Your body mass index is important because it allows you to determine your risk level for major dangers like cancer, stroke, heart disease and diabetes. All of these conditions are more likely to strike and kill you if you are obese.
To calculate your body mass index, or BMI, doctors compare your height to your weight. I say doctors do this, but –really– anyone can do it. You can do it for yourself.
My friend Jack is overweight, but he carries it well. He once told me with indignation that, “By my BMI, I’m considered obese!” He emphasized the word “I’m” to show how silly this was.
What he doesn’t understand is that the numbers aren’t wrong. Only his idea of what the word “obese” means is wrong.
Jack thinks the word “obese” only applies to the heaviest people on earth, people like Michael Hebranko, who weighs in at more than 1,100 pounds (500 kg). But “obese” just means that your body mass index number is from 30 to 39. If your body mass index is higher, you —like Mr. Hebranko— qualify for “extreme obesity.”
If you are more than 50 pounds overweight, then there is no doubt about it, you are obese. It doesn’t matter if some other people carry more weight than you. All those scientific studies that calculate the health risks that go with obesity apply to you. It’s as simple as that.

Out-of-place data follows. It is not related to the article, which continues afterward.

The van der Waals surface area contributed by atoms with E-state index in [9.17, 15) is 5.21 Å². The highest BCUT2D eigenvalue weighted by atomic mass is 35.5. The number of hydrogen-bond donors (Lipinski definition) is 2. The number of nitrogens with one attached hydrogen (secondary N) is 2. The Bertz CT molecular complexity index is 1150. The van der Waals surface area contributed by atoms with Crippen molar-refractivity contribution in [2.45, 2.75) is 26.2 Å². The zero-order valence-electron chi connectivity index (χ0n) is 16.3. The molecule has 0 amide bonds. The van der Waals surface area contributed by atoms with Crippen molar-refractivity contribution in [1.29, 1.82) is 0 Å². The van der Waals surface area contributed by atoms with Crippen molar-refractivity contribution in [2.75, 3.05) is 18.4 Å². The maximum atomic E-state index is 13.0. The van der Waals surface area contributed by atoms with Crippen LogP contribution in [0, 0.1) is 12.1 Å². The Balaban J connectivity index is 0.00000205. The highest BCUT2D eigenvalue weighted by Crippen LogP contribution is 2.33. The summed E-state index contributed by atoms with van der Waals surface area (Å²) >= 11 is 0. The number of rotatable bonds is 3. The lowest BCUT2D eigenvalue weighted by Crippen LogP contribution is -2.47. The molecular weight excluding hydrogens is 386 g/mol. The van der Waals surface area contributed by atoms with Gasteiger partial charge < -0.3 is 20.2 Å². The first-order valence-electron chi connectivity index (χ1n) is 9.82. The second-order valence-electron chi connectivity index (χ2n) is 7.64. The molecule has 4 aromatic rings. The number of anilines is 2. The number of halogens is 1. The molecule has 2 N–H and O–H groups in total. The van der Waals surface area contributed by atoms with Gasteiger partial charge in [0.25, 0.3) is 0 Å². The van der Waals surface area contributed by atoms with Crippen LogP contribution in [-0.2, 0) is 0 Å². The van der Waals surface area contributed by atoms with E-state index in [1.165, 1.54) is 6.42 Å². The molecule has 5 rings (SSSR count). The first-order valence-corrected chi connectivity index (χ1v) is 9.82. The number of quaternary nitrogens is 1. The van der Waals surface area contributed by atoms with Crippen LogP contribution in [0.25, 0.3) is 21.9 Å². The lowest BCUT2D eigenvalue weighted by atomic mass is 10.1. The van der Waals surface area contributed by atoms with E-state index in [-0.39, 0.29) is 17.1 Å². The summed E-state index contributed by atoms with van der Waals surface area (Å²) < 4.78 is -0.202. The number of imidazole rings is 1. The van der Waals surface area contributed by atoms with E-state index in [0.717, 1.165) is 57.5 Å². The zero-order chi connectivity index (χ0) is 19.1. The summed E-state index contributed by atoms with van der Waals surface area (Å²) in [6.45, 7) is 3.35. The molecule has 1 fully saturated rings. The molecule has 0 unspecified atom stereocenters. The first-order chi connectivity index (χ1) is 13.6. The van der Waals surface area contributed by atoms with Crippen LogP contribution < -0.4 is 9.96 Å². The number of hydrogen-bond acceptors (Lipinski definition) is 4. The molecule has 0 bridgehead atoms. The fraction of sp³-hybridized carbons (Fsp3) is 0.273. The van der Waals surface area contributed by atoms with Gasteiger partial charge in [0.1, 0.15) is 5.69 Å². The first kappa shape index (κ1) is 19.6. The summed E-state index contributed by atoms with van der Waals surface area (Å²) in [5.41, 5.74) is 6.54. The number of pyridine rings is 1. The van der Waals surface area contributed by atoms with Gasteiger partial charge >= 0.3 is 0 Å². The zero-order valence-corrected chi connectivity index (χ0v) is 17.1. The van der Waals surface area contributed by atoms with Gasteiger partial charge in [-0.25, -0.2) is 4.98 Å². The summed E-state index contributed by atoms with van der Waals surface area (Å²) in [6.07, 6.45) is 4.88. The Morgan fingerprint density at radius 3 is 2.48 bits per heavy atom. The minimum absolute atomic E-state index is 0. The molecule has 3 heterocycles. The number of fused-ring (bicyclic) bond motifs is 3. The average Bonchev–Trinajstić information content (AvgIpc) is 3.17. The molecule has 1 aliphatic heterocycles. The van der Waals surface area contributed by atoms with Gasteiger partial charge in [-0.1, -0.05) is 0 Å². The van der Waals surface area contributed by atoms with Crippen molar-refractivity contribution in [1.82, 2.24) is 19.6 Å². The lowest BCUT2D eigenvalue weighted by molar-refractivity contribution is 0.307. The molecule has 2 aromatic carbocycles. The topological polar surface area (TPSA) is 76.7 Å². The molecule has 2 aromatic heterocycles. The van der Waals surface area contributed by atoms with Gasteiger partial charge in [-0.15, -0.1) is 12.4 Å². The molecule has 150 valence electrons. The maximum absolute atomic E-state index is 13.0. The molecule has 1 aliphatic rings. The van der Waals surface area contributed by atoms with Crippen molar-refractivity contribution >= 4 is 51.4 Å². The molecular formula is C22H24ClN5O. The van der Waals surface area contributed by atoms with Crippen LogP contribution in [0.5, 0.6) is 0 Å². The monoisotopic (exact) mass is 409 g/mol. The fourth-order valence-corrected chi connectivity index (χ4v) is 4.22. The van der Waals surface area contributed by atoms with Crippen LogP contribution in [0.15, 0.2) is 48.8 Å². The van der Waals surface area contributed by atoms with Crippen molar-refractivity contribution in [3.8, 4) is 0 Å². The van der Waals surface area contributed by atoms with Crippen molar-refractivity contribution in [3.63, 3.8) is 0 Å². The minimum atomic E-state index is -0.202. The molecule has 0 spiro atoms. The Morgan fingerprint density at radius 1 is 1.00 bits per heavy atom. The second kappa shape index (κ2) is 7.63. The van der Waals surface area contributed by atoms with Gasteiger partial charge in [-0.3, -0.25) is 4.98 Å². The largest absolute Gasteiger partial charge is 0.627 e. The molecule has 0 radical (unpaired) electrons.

Learn how to calculate your own body mass index using this link.
Basically, if you are the same weight as a typically healthy person of the same height, your body mass index falls into the normal range. If you are heavier, then your body mass index is higher, putting you into one of three categories you’d really rather not be in: Overweight, Obese or Extremely Obese.
For example, I’m 72 inches tall and I weight about 169 pounds. That gives me a body mass index of 23, which is in the normal range.
My friend Jack is 75 inches tall and weighs about 250 pounds. That gives him a body mass index of 34, which is in the obese range.
Body mass index is a useful calculation. Clearly it is not always absolutely exactly right, but that doesn’t mean you can’t rely on it for a guideline to how healthy you are. There are two typical cases when a body mass index calculation can be a little off base:
If you are extremely muscular, you may have a higher body mass index, which overestimates the amount of fat you are carrying.
If you are elderly, you probably have lost some muscle. This is what naturally happens to us all as we age. In your case, the body mass index calculation may underestimate your body fat and give you too positive a picture of your health.
What You Can Do Today
If you haven’t calculated your body mass index yet, I encourage you to do it now. Write it down, and keep track over time.
The next time you reach for an after-dinner cookie, the thought might pop into your head, “If I skip this cookie, it might help me get my body mass index down.”
Don’t expect too much. However, something as simple as writing down your body mass index can help motivate you to make small changes that over time could help you lose weight.